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Published 04 October 2012 04:16, Updated 04 October 2012 04:21
Money moves ... Any company that’s contemplating a business restructure, such as moving something offshore, might be hit by new transfer pricing laws. Photo: Reuters
Small to medium enterprises involved in cross-border transactions may be hit harshly by new “transfer pricing” laws ushered in by the federal government.
While much media attention has focused on the impact the new laws will have on companies including Google, GE, Chevron and BHP Billiton, it’s the SMEs that often lack resources to fight the Australian Taxation Office if it picks a bone with them.
Transfer pricing basically allows companies to shift money between certain tax jurisdictions to avoid paying tax twice on the same amount. Under the new laws, which passed parliament in late August, the aim, according to Assistant Treasurer David Bradbury, is to make sure that “multinational companies are not able to avoid paying their fair share of tax by shifting their profits offshore”.
While the government and the ATO deny this is a revenue-raising exercise, the laws were introduced following the ATO losing a number of high-level court cases and recently a treasury official told a Senate committee that arguments over transfer pricing put $1.9 billion in revenue in dispute.
Officials have not put a number on how many people will be affected but the Tax Institute estimates that at least 12,000 individuals and companies use cross-border transfers of at least $1 million could be hit.
Aside from the debate about whether this in an unfair grab for more revenue, the retrospective nature of the laws is causing much angst. The changes apply to income years starting on or after July 1, 2004, leaving the potential for the Tax Office to open up a number of old cases.
The ATO second commissioner Bruce Quigley has said the ATO won’t reopen settled cases but tax experts and industry groups are calling for written assurance. They say the laws grant Tax Commissioner Michael D’Ascenzo broad powers to do as he wants.
PwC transfer pricing expert Peter Calleja says there needs to be clarification. “Representatives from the ATO can make comments . . . but the black letter of law is what is interpreted by the courts and will be what drives the commissioner’s powers,” he says.
There’s a further problem. The law is complex and as a result, Ernst & Young transfer pricing leader Paul Balkus believes there will be a much more subjective application.
“The ATO says, ‘We won’t use that power inappropriately. We won’t willy-nilly re-characterise what people have done’. The worry, from some people, is, that they have heard this before.”
Balkus says global businesses such as technology companies and financial institutions potentially are at risk: “Anybody with cross-border financial arrangements, particularly those that have relatively high interest rates that have a significant impact on financial performance. In the case of technology companies, those with low profits and losses are of concern [to the regulator].”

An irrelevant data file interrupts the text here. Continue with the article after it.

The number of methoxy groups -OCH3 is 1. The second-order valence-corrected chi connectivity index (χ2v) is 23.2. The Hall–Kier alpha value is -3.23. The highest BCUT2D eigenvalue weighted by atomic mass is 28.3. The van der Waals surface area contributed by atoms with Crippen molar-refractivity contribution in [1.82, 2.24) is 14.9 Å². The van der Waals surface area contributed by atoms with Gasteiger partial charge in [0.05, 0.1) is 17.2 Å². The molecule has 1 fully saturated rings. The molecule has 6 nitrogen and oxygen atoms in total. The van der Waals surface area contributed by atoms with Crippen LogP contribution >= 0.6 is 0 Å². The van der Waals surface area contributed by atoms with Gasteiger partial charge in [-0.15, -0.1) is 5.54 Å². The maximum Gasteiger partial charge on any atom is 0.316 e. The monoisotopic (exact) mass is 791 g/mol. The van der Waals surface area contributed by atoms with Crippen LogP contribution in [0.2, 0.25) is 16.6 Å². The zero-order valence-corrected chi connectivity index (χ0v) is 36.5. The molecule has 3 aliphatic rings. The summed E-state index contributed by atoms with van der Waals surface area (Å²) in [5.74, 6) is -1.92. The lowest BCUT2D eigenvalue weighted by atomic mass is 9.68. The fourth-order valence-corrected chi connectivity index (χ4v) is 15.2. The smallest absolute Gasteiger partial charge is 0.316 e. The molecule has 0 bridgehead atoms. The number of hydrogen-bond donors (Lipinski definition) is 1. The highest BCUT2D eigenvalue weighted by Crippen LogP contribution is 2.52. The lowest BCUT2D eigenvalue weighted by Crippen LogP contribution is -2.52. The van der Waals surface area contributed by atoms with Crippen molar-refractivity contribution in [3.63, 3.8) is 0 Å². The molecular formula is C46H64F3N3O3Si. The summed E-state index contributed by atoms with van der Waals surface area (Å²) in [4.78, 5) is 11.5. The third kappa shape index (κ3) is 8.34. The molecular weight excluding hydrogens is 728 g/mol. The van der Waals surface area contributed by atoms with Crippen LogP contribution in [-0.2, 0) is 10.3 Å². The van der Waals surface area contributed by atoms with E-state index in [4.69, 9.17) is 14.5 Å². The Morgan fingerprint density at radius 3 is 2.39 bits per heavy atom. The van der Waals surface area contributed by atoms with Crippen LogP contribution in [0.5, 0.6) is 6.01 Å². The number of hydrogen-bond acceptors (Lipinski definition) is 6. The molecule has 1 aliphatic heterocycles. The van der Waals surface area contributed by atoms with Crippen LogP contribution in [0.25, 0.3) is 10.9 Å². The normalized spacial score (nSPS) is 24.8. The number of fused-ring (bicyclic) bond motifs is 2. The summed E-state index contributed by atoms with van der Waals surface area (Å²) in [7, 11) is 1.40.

More broadly, any company that’s contemplating a business restructure, such as moving something offshore, might also be hit.
“Say you’ve got an SME that wants to scale back their operations further and move some of it offshore,” says Balkus. “This legislation will say, ‘Tell me why you’re doing this’. What’s the rationale. The business will say, ‘I want to be more efficient and productive’. But the ATO may say, ‘Well if you’re going to change those things, just be careful that you consider it in the context of the new legislation’. That’s where that subjectivity comes in.”
The Institute of Chartered Accountants had wanted SME taxpayers “completely carved out of the transfer pricing rule” but that hasn’t been accepted by the government.
The institute’s tax counsel, Paul Stacey, says the new laws will bring an additional cost to businesses that deal with related businesses cross border. He says that besides engaging the services of a good accountant, SMEs will have to ensure there’s proper documentation surrounding all transactions (see story, “SMEs – what to watch out for”).
The Inspector-General of Taxation Ali Noroozi has already identified transfer pricing as one of the programs he will focus attention on in the coming year.
“If the ATO’s subjectivity leads to inappropriate outcomes on a systematic basis, then that could provide a basis for referral to the inspector-general or a further law change,” Stacey says.
CPA Australia’s head of business and investment policy, Paul Drum, who is also concerned about the onerous burden that will be placed on SMEs, says it has already been flagged as a “priority matter” for Noroozi to look into.
“The law is inherently complex, subjective and highly specialised,” Drum says.
“Moreover, taxpayers are required to source detailed economic data on competitive behaviour, which is not generally publicly available. For example, taxpayers whose international related party transactions exceed $2 million must now review and apply a 75-page highly technical instruction kit to complete a 12-page schedule which unnecessarily ratchets up compliance costs.”
Drum says there’s still many unanswered questions about how the Tax Commissioner will apply the new laws. “Are there specific cases he’s after?,” Drum asks. “Does he have filing cabinets full of cases where there’s been inter-group transactions? It’s quite murky now.”